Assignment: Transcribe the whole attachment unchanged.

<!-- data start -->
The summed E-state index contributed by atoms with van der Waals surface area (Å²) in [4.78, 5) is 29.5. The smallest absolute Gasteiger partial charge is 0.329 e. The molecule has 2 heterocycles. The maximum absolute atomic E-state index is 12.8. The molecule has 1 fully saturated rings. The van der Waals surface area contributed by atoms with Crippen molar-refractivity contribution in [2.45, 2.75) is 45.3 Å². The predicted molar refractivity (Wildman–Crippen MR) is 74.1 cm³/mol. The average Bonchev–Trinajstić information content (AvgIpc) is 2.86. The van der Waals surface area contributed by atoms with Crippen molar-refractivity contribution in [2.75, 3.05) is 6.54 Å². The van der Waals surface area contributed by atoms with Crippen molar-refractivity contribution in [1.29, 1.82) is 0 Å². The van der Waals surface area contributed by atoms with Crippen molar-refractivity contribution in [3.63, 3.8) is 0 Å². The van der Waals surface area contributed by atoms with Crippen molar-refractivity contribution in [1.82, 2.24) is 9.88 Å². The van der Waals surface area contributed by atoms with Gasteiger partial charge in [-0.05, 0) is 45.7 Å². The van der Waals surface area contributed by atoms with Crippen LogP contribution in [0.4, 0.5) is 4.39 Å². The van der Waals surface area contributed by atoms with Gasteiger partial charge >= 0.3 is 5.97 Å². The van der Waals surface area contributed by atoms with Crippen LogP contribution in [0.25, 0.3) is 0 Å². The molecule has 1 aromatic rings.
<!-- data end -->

The summed E-state index contributed by atoms with van der Waals surface area (Å²) in [4.78, 5) is 29.5. The smallest absolute Gasteiger partial charge is 0.329 e. The molecule has 2 heterocycles. The maximum absolute atomic E-state index is 12.8. The molecule has 1 fully saturated rings. The van der Waals surface area contributed by atoms with Crippen molar-refractivity contribution in [2.45, 2.75) is 45.3 Å². The predicted molar refractivity (Wildman–Crippen MR) is 74.1 cm³/mol. The average Bonchev–Trinajstić information content (AvgIpc) is 2.86. The van der Waals surface area contributed by atoms with Crippen molar-refractivity contribution in [2.75, 3.05) is 6.54 Å². The van der Waals surface area contributed by atoms with Crippen molar-refractivity contribution in [1.29, 1.82) is 0 Å². The van der Waals surface area contributed by atoms with Crippen molar-refractivity contribution in [3.63, 3.8) is 0 Å². The van der Waals surface area contributed by atoms with Crippen molar-refractivity contribution in [1.82, 2.24) is 9.88 Å². The van der Waals surface area contributed by atoms with Gasteiger partial charge in [-0.05, 0) is 45.7 Å². The van der Waals surface area contributed by atoms with Crippen LogP contribution in [0.4, 0.5) is 4.39 Å². The van der Waals surface area contributed by atoms with Gasteiger partial charge >= 0.3 is 5.97 Å². The van der Waals surface area contributed by atoms with Crippen LogP contribution in [0.25, 0.3) is 0 Å². The molecule has 1 aromatic rings.